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Protecting the Knees from Osteoarthritis

In a new study, losing weight slowed degeneration of cartilage for people who are obese, but only with dietary changes, not exercise alone.

By
Jason Socrates Bardi, Editor-in-Chief
Fri, 01/05/2018

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People who are obese and seek to lose weight to protect their knees against the irreversible, degenerative and painful effects of osteoarthritis should carefully consider their weight-loss strategy, according to the results of a new study.

The research looked at 760 men and women from a nationwide study called the Osteoarthritis Initiative. It suggests that people who were obese and lost weight were able to slow the degeneration of their knee cartilage, but only if they lost weight through dietary changes or diet combined with exercise -- not through exercise alone.

"It is best to either lose weight through diet or the combination of diet and exercise," said Alexandra Gersing, a radiologist now at the Technical University of Munich who led the study and presented the results late last year at the Radiological Society of North America meeting in Chicago.

Prior to moving to the Technical University, Gersing was a radiologist at the University of California, San Francisco, where she and her colleagues conducted the study.

"This type of data will help to inform exercise or weight-loss strategies," said Tim Mosher, a musculoskeletal radiologist at Pennsylvania State University, who was not involved in the research.

Bad knees, like bald tires

Osteoarthritis, also known as degenerative joint disease, is the most common form of arthritis and a major cause of disability in adults. The main physiological player in the disease is cartilage, which wears out over time just as the tires on your car wear out. Damage to the knee from sports injuries or accidental fractures is known to hasten this degeneration, and obesity and lack of exercise are also known risk factors for osteoarthritis.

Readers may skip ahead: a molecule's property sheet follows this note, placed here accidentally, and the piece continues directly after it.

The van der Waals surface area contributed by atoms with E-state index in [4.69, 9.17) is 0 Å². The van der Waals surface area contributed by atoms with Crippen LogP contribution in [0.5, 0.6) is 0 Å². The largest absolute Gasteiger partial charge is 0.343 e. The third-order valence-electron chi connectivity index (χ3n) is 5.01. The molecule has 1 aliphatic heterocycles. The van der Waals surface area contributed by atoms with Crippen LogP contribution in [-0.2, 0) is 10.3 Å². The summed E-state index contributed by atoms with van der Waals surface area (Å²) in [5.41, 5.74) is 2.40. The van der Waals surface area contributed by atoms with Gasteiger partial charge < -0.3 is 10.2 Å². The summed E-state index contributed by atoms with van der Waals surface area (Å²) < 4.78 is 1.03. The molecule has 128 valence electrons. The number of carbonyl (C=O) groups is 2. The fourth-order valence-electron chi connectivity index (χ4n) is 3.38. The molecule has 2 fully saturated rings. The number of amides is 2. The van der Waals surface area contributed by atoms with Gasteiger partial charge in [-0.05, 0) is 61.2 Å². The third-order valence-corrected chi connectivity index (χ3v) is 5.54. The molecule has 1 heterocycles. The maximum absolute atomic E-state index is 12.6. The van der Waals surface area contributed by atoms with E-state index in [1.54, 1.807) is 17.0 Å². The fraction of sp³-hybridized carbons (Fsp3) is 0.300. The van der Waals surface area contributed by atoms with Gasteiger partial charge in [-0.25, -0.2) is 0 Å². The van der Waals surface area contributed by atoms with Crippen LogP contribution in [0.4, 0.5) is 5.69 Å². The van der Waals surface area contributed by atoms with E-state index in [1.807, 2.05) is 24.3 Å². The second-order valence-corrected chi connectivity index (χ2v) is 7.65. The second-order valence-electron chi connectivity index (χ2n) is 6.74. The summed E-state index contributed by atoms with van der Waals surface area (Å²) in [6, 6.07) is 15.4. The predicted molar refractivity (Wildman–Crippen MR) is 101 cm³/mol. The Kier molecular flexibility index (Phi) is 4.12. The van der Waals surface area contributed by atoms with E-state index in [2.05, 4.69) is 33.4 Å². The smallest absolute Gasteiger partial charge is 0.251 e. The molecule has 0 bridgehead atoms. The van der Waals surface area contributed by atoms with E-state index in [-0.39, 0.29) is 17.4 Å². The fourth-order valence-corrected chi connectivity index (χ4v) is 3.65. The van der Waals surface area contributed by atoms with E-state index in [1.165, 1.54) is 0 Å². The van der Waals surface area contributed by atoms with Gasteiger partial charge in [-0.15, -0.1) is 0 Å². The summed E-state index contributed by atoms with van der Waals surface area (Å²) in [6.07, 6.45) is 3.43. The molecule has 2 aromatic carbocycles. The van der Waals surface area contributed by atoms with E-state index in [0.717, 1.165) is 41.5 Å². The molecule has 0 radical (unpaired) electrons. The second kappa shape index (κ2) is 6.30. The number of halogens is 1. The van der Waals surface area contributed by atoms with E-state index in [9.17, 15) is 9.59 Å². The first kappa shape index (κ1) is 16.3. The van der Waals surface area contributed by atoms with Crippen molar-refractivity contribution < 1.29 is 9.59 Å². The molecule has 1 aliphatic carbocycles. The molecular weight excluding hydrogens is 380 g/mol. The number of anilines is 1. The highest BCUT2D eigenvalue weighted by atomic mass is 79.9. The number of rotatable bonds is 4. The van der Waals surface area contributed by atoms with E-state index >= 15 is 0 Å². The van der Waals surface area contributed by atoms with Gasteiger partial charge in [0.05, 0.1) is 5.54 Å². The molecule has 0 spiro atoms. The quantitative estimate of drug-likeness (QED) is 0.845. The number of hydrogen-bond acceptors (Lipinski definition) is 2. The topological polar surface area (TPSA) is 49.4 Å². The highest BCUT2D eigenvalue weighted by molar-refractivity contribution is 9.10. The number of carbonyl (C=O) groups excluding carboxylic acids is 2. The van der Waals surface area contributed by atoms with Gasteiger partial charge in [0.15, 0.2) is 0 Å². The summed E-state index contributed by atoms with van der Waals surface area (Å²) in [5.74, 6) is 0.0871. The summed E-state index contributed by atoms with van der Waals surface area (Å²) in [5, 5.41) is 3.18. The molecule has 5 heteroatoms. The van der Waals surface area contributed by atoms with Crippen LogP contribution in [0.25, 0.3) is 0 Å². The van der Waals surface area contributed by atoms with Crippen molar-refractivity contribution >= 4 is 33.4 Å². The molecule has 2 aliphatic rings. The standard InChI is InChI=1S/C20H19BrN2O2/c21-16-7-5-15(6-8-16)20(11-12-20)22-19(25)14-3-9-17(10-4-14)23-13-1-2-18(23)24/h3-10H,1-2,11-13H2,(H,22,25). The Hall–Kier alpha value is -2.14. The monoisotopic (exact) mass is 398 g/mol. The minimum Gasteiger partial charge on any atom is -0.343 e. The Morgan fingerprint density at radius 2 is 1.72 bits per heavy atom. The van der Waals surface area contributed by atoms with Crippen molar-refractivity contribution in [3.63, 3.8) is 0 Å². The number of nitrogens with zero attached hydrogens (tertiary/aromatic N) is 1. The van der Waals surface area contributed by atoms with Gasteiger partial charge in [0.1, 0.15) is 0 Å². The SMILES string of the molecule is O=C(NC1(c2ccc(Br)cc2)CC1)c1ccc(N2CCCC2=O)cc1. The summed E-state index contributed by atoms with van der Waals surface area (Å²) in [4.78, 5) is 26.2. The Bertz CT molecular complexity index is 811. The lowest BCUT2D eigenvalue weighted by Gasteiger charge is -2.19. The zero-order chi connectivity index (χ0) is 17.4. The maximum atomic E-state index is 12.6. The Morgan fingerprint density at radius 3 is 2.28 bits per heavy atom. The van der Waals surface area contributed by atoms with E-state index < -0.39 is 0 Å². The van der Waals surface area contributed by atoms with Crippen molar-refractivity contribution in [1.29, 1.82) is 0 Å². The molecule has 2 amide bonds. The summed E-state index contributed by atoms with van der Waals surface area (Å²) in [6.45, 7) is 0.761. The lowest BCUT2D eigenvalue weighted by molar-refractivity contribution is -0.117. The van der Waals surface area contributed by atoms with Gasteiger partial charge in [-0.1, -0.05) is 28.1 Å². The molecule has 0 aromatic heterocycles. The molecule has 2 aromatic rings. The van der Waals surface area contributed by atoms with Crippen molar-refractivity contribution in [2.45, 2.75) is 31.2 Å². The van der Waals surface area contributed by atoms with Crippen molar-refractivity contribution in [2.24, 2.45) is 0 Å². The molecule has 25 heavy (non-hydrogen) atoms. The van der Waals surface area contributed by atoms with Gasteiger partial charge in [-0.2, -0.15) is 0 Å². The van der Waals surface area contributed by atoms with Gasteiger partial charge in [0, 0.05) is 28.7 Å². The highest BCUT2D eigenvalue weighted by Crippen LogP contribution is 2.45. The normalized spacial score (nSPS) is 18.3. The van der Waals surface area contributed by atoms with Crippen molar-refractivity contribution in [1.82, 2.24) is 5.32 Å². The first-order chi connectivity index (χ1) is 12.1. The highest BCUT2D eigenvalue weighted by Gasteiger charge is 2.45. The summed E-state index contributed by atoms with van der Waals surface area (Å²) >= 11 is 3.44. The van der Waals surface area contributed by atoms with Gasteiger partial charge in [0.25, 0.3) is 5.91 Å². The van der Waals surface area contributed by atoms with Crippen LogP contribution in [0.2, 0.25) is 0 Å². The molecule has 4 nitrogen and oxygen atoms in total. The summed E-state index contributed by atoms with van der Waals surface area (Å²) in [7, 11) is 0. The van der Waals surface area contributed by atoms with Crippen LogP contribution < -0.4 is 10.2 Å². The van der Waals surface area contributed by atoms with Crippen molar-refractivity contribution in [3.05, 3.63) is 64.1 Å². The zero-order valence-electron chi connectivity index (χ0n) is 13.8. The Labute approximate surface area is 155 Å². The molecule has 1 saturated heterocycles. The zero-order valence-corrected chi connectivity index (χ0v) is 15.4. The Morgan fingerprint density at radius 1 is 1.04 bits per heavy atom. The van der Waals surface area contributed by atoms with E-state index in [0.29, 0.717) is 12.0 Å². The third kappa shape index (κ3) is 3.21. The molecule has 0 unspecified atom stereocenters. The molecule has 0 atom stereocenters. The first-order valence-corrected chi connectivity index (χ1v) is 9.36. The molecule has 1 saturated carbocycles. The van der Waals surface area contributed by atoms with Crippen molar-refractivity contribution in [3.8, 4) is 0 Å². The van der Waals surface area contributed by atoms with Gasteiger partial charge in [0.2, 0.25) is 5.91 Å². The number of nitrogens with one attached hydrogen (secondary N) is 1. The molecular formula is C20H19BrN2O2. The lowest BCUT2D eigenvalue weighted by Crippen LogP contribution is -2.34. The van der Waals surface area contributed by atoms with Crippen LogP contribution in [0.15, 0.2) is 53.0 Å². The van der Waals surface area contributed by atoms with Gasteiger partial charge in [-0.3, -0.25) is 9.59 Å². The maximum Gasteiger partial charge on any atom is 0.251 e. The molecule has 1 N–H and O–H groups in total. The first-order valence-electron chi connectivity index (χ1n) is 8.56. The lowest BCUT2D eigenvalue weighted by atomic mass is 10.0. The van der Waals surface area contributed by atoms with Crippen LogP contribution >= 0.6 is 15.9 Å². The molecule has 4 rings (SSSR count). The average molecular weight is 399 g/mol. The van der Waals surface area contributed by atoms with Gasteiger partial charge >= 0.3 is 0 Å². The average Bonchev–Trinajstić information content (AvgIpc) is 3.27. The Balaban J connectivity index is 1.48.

Conversely, weight loss is known to lessen the risk of osteoarthritis and to improve disease symptoms for those who already suffer from it. "If you are obese, the more [weight] you lose, the more it lessens your symptoms," Gersing said.

Because the damage to the knees is irreversible, slowing degeneration is seen as an important avenue for addressing osteoarthritis. Assessing the best ways to reach this goal was part of the motivation for the new study.

Half the study population lost weight and the other half did not. The study segmented the 380 people who did lose weight into three groups, based on whether they combined dietary changes and exercise, used exercise alone, or shed the pounds using only an altered diet. The researchers then quantified the progression of knee osteoarthritis in all the subjects with MRI, taking data at the beginning of the study and again after 48 and 96 months.

What they found was that in general people who lost weight had significantly less cartilage degeneration than the 380 people who were controls and saw no weight loss. But this outcome was only true for those who lost weight through dieting alone or dieting combined with exercise.

Those who lost weight through exercise alone lost just as much weight as their counterparts, but there was no benefit to their knees. They lost just as much cartilage as the controls.

One of the lessons of the study, Mosher said, is that people should not suddenly go from sitting on a couch to trying to run a marathon. Instead, he said, exercise should be regarded as a component of an overall weight-loss strategy -- something he said patients should discuss first with their primary physicians.

There are many other questions about the biology of osteoarthritis that still need to be understood, he added. Some studies have suggested inflammation in the knees may play a confounding role and may make people who are obese and lose weight still at higher risk for the degeneration associated with osteoarthritis. There are also theories that one's gait may play a role.

Over the longer term, said Mosher, more data are needed to understand the impact of exercise, types of exercise and patterns of exercise on human health -- especially for people who lead less active lifestyles.

Most of what we know about exercise comes from athletes, Mosher said. "Here we are looking at more natural lifestyles."

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The author of this article formerly worked at UCSF Medical Center in a public information capacity and wrote occasionally about research in the radiology department.